Friday, July 07, 2017

4 Ways America Can Fix Afghanistan - National Interest

James P. Farwell
July 4, 2017

As the U.S. government considers whether to send more troops to Afghanistan, the real issue is what political outcome we’re plausibly trying to achieve? Military force is useful only as a means to achieve a political end.

Today, the Trump administration is debating whether to send four thousand additional troops to the country. Secretary of Defense Jim Mattis indicated to Congress that a new deployment would aim to bolster U.S. air-power capabilities and to strengthen the train, advise and assist mission. How realistic is that hope? In 2010 and 2011, the United States had one hundred thousands troops in the country. Led by able commanders such as Stanley McChrystal and David Petraeus, success proved elusive. Before we commit more blood and treasure to this conflict, the United States needs to ask hard questions. Jim Mattis earned high respect as a military commander. I express no opinion on military strategy. But a successful outcome to this conflict will turn on political dynamics.

Expanding the U.S. military presence makes sense only as part of a realistic political strategy that offers a plausible possibility of stabilizing Afghanistan and the region, and keeping both the Taliban and ISIS from winning. A Taliban victory is unacceptable. During the 1990s, it focused internally on Afghanistan.

Today’s Taliban holds expansionist ambitions. Victory in Afghanistan will turn its eyes towards nuclear-armed Pakistan in an effort to overthrow the Pakistani government. That would be difficult. As a nation, the Pakistanis are more hostile to violent religious extremism than outbursts of violence against its minorities might indicate. Still, the Taliban might succeed in destabilizing Pakistan and cause regional effects that harm U.S. security interests.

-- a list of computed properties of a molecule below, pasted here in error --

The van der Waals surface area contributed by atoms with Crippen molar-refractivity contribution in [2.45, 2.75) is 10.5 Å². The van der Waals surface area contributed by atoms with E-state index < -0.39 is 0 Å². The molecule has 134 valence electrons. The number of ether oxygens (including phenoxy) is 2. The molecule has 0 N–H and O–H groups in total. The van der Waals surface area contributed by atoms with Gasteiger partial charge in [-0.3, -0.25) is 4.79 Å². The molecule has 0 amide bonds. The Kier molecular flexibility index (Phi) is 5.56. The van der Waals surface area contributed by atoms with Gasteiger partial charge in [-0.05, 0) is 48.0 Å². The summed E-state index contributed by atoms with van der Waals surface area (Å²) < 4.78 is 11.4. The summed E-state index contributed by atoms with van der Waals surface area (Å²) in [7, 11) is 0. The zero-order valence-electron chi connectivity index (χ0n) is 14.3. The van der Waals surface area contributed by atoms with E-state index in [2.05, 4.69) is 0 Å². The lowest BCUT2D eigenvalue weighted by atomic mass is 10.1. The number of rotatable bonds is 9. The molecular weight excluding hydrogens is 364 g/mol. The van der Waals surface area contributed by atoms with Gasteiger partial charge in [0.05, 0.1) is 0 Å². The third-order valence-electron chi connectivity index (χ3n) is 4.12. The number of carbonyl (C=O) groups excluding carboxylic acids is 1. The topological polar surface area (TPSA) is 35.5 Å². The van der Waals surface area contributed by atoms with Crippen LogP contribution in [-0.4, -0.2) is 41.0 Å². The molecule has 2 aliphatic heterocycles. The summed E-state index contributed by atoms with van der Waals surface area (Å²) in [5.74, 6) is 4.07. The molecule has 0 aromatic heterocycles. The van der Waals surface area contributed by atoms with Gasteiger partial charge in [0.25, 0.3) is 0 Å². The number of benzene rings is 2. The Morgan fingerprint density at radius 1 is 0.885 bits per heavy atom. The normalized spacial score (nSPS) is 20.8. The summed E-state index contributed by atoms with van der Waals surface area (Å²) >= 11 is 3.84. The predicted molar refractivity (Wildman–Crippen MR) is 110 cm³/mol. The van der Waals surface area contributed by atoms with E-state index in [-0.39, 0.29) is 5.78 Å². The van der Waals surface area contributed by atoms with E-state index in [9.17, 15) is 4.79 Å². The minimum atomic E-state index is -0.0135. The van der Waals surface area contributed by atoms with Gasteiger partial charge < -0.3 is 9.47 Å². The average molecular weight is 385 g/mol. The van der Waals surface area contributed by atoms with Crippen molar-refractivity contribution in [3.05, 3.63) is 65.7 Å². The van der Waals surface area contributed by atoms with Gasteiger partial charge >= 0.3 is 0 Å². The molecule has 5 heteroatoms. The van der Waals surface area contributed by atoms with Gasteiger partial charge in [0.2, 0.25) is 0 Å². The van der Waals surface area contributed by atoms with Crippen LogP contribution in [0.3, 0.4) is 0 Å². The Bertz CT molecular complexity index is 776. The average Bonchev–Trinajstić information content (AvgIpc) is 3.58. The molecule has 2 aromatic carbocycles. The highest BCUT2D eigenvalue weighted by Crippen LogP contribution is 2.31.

The United States has spent countless dollars training the Afghan military. Afghan soldiers are rooted in a warrior culture, but the Afghan National Army has failed the hopes once held for it. Traditional resistance to a dysfunctional centralized government, widespread corruption and the abuses of the Afghan Local Police and pro-government militias have undercut the government. Pakistan’s covert support of the Taliban is merely one element of a difficult equation, but remains an obstruction to success.

In carefully parsed language, Mattis promised Senator John McCain in hearings a new strategy that rejects losing. Still, absent radical change centered on good governance, the current Afghan government seems unlikely to achieve military or political victory. The United States needs a hard-nosed approach. Let’s provide troops as Mattis and his team believe militarily appropriate, but with the goal of solidifying a political foundation for a favorable outcome.

What are the key elements to such an outcome? - Read More

4 Ways America Can Fix Afghanistan | The National Interest

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